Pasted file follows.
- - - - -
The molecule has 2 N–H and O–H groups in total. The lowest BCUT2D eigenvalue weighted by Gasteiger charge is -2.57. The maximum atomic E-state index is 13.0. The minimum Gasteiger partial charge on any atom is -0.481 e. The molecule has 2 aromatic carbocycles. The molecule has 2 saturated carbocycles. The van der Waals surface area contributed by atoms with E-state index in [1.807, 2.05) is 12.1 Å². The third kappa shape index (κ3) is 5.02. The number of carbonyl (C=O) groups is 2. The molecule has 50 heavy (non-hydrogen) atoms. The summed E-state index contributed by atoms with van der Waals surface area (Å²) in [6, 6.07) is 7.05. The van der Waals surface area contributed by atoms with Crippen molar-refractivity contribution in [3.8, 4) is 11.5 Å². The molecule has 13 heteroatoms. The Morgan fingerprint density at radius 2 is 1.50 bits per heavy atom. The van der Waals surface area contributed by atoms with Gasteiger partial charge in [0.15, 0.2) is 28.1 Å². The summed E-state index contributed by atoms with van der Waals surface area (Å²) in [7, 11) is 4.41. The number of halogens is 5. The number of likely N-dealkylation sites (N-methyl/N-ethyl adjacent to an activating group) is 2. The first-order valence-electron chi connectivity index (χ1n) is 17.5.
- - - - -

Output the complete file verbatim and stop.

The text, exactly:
The molecule has 2 N–H and O–H groups in total. The lowest BCUT2D eigenvalue weighted by Gasteiger charge is -2.57. The maximum atomic E-state index is 13.0. The minimum Gasteiger partial charge on any atom is -0.481 e. The molecule has 2 aromatic carbocycles. The molecule has 2 saturated carbocycles. The van der Waals surface area contributed by atoms with E-state index in [1.807, 2.05) is 12.1 Å². The third kappa shape index (κ3) is 5.02. The number of carbonyl (C=O) groups is 2. The molecule has 50 heavy (non-hydrogen) atoms. The summed E-state index contributed by atoms with van der Waals surface area (Å²) in [6, 6.07) is 7.05. The van der Waals surface area contributed by atoms with Crippen molar-refractivity contribution in [3.8, 4) is 11.5 Å². The molecule has 13 heteroatoms. The Morgan fingerprint density at radius 2 is 1.50 bits per heavy atom. The van der Waals surface area contributed by atoms with Gasteiger partial charge in [0.15, 0.2) is 28.1 Å². The summed E-state index contributed by atoms with van der Waals surface area (Å²) in [7, 11) is 4.41. The number of halogens is 5. The number of likely N-dealkylation sites (N-methyl/N-ethyl adjacent to an activating group) is 2. The first-order valence-electron chi connectivity index (χ1n) is 17.5.